The best time to pick lingonberries is from the end of August to the beginning of October. Lingonberries are picked in clean growing environments in sparsely populated areas away from population centres and where there is no polluting industry. 95% of Finnish forests are unfertilised, and so it is possible to sell the lingonberry as a certified organic product. Finland has the world’s largest picking areas that are certified organic! Approximately 10% of the annual lingonberry harvest is picked. Lingonberry-picking is a slow process since the berries are picked using handheld berry picking tools and it is not permitted to drive a motor vehicle in the forest.
During the picking phase, the lingonberries must be fully ripe and completely red. Clean buckets or boxes suitable for foodstuffs are used to pick and transport the berries. Wild lingonberries are picked using a handheld berry picking tool ("hand rake"). Industrial pickers use a so-called berry picking rake with a long handle ("long-handled rake"), which prevents backache since the picker does not have to bend over so often. Various berry picking tools are sold in Finnish stores and markets. Picking tools make the berry picking process quicker. However, berry pickers should remember not to handle the picking tool too roughly to avoid damaging the shrubs.
Lingonberries are emptied from the picking tool into buckets or containers in which the berries are transported for sale. It is best to protect picked berries from the sun, since warmth and light reduce the berries’ vitamin content. Hygienic working methods are used when handling the berries. The berry picker is the first step in a long quality chain for berry products.
Industry purchases the lingonberry for various needs
Each year, 6–11 million kilograms of lingonberries are purchased for industry from first purchasers. Berry pickers who pick berries for sale do not need to clean the berries, and loose leaves from the shrub may be included with the crop. Pickers transport the berries themselves to first purchase points. The first purchaser usually purchases the berries uncleaned. In this way, the berry keeps better before handling. Lorries transport the lingonberries from first purchase points to industrial facilities for freezing. The lingonberries are frozen in tunnels on the day they are picked at temperatures of -40 degrees Celsius.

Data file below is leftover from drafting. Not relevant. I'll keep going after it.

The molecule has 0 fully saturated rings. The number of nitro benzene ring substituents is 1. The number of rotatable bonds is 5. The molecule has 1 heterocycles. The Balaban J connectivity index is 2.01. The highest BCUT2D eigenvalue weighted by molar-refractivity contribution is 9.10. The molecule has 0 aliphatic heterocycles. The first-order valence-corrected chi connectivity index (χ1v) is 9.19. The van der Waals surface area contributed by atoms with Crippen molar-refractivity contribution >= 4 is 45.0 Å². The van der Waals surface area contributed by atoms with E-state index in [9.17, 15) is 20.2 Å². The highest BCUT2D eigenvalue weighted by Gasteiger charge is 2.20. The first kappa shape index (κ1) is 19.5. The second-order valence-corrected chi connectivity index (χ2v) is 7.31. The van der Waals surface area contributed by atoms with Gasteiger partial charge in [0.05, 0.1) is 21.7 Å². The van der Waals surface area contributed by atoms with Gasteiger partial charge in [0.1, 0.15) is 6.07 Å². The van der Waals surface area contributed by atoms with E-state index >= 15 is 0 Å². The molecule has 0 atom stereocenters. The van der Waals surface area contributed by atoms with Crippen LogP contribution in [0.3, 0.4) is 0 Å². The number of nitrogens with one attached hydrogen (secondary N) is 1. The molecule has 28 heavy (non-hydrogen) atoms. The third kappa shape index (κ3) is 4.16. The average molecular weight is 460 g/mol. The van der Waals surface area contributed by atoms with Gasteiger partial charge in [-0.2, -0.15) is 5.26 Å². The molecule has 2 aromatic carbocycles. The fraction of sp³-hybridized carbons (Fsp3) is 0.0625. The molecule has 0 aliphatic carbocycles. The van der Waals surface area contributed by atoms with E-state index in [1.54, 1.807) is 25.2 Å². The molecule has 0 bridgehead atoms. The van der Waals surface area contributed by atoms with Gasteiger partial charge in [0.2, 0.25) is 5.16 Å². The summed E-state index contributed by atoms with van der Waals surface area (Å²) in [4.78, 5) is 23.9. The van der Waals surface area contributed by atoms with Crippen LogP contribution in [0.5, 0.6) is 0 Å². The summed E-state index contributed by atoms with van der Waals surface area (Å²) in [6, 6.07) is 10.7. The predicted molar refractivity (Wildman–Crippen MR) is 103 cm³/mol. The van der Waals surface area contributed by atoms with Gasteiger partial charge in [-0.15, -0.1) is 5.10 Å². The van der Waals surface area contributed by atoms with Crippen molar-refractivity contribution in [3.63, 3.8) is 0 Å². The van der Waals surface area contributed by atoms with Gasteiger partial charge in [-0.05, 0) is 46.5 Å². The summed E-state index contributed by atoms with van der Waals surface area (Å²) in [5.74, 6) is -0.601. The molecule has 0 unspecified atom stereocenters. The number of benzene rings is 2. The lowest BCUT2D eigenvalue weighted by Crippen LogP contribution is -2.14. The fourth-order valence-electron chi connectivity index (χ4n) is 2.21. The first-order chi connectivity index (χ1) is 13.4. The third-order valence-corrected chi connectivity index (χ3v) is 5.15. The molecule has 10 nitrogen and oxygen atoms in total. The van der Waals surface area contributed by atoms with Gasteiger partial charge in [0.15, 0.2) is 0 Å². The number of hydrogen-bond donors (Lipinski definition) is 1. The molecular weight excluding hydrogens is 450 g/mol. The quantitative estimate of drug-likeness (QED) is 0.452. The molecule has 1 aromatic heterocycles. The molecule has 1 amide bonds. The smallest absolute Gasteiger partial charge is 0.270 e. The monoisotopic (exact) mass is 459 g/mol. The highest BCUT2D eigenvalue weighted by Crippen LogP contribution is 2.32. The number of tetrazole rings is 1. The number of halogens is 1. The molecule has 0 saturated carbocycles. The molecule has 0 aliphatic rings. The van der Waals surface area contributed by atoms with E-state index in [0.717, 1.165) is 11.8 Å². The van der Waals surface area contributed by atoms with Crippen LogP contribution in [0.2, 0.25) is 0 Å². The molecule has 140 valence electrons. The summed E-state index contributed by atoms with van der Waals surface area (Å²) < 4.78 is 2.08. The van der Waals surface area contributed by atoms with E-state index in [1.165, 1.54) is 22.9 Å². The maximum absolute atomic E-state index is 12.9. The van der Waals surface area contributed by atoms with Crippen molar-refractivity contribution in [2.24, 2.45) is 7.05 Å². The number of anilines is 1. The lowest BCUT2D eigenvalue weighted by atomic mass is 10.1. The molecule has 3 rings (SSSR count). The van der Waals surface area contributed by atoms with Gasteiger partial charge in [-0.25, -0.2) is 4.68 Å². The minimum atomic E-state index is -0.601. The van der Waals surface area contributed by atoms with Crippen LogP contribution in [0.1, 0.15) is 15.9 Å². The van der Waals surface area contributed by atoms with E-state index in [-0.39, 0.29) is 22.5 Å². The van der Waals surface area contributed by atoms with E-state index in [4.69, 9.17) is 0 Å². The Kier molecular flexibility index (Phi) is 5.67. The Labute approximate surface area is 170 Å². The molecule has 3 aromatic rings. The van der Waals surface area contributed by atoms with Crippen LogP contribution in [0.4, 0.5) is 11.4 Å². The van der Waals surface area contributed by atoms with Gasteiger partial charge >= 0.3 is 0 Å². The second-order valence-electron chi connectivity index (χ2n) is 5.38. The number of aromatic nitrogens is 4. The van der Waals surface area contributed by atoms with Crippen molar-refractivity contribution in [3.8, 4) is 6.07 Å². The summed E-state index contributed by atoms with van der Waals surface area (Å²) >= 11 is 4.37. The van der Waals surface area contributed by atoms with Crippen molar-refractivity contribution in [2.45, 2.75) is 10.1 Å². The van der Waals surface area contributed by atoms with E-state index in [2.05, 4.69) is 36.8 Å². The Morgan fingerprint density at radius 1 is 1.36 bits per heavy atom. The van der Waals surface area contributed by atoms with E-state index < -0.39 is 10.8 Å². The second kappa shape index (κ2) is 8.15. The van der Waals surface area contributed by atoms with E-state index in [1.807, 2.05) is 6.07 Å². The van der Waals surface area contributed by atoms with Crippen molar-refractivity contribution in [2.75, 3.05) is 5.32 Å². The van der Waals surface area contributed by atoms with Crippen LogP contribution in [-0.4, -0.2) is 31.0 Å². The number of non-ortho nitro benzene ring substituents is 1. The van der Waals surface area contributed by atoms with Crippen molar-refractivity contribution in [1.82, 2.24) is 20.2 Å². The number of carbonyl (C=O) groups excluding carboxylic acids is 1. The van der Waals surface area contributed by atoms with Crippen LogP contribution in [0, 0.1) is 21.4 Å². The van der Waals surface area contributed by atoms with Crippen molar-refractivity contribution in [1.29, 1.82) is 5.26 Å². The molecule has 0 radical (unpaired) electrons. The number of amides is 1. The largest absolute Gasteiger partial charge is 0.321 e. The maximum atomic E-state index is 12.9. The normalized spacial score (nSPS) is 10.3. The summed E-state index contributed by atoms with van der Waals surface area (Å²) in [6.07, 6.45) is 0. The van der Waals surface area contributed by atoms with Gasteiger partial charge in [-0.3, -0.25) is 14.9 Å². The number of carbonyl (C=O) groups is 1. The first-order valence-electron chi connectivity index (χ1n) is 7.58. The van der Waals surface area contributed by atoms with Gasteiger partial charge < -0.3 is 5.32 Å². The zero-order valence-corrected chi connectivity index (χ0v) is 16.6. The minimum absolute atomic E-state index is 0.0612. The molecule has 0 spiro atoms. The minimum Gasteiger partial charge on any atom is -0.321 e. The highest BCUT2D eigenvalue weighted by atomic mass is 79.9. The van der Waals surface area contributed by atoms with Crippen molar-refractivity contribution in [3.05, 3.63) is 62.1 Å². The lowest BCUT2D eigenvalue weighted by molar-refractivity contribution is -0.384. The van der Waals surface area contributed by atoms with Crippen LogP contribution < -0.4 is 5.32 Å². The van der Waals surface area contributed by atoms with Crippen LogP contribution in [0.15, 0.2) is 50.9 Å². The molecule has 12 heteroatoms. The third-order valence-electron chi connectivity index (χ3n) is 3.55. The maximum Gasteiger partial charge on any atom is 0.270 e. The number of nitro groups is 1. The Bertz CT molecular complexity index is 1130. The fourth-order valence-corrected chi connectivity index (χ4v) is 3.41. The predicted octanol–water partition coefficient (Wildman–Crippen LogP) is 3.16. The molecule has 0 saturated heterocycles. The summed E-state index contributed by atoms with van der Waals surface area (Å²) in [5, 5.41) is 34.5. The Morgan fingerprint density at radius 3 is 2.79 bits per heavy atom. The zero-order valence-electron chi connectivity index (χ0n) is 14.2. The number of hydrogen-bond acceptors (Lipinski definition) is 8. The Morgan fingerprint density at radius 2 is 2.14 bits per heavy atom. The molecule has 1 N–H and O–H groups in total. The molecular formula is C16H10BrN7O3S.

After the harvest season, the frozen lingonberries are cleaned using industrial cleaning equipment. Debris is removed using an air blower. The machinery also removes the stem and optical food sorter removes discoloured berries. Individually quick frozen (IQF) lingonberries are sold by the berry industry to industries which produce berry products, to professional catering enterprises and to households in small packages via food stores. In industry, the quality of berries and resulting berry products is strictly monitored. This ensures that the berries’ nutritional values and quality are preserved better than is the case with slow-freezing at home.
Drying is another processing method in addition to freezing. Lingonberries are primarily air-dried in a warm air current with a maximum temperature of approximately +45 °C. Dehydration prevents enzyme and microbial activity in the berries. The lingonberry is sufficiently dry when its residual moisture content is approximately 10–12%. One kilogram of fresh berries produces approximately 100 grams of dried lingonberries.
It is also possible to use the more expensive freeze-drying process when manufacturing specialty products. Freeze-drying involves the dehydration of berries using a vacuum at extremely low temperatures (approx. ‑50 °C), whereupon the water transitions directly from a solid to a gas state. The shape, appearance and nutritional content of the products are preserved extremely well.